- Sensory-motor function
These alterations cause recurrent gaps in recalling everyday occurrences, crucial personal information, or traumatic events beyond normal forgetting. For these symptoms to be considered DID, they must cause clinically significant distress in some area of one’s life, such as social or occupational. They also cannot be regarded as a normal part of a broadly accepted cultural or religious practice. According to Psychiatric Clinics of North America’s 2006 publication on “Culture-Bound Dissociation”, there are many such examples within indigenous African cultures that would not meet the criteria for diagnosing DID.
Like most dissociative disorders, it is believed that the development of DID is most often based on past trauma. Exposure to such trauma can be highly formative of one’s identity during critical developmental periods, such as childhood and adolescence. Experiencing persistent periods of ambivalence, neglect, or abuse can trigger escape mechanisms for survival, such as denial. In extreme denial, some individuals might experience the trauma happening to someone else rather than themselves. This someone else is often one or more of the developed dissociative identities formed as a coping mechanism.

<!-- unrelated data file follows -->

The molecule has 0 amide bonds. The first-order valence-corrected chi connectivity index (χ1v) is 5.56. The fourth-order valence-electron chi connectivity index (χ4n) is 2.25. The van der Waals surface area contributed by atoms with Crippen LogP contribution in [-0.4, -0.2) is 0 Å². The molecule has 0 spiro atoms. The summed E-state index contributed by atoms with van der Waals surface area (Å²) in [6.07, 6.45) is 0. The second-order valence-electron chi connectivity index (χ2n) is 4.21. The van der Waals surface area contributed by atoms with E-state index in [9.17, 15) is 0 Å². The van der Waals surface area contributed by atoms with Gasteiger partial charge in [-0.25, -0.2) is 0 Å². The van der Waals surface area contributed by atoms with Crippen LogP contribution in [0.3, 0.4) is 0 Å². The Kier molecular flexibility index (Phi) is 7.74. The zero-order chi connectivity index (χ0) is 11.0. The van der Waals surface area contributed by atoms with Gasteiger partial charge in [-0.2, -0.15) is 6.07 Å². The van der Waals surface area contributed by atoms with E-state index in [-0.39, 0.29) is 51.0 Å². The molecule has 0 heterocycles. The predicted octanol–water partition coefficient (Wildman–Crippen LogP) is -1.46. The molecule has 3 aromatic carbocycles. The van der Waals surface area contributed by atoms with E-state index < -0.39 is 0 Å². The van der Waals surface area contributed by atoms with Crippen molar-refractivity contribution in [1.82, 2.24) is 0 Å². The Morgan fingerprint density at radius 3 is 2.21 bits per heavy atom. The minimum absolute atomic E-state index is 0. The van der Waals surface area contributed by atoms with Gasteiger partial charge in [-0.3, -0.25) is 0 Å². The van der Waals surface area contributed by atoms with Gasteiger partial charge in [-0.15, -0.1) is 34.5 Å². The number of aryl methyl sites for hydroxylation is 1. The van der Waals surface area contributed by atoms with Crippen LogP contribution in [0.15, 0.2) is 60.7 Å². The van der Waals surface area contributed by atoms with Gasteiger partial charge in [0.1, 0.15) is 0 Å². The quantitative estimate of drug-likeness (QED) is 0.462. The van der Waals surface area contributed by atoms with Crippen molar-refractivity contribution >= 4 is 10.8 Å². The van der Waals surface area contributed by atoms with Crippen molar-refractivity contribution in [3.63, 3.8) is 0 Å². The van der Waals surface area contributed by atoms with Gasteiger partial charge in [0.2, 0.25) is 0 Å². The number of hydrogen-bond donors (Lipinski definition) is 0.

Recognizing Dissociative Identity Disorder
Dissociative identity disorder is a rare psychiatric diagnosis in approximately 1.5% of the global population. Patients with dissociative identity disorder often present with symptoms that can be difficult to differentiate from other psychiatric conditions. It is often misdiagnosed as schizophrenia or borderline personality disorder.
Although individuals are likely aware of their symptoms, a lack of insight can make identifying them difficult. They might experience periods they cannot account for, also known as “blackouts.” This might present as meeting people that they know, but not recognizing them. Both auditory and visual hallucinations are common with DID. Others may notice these symptoms, but the diagnosis can be difficult even for experts in the field.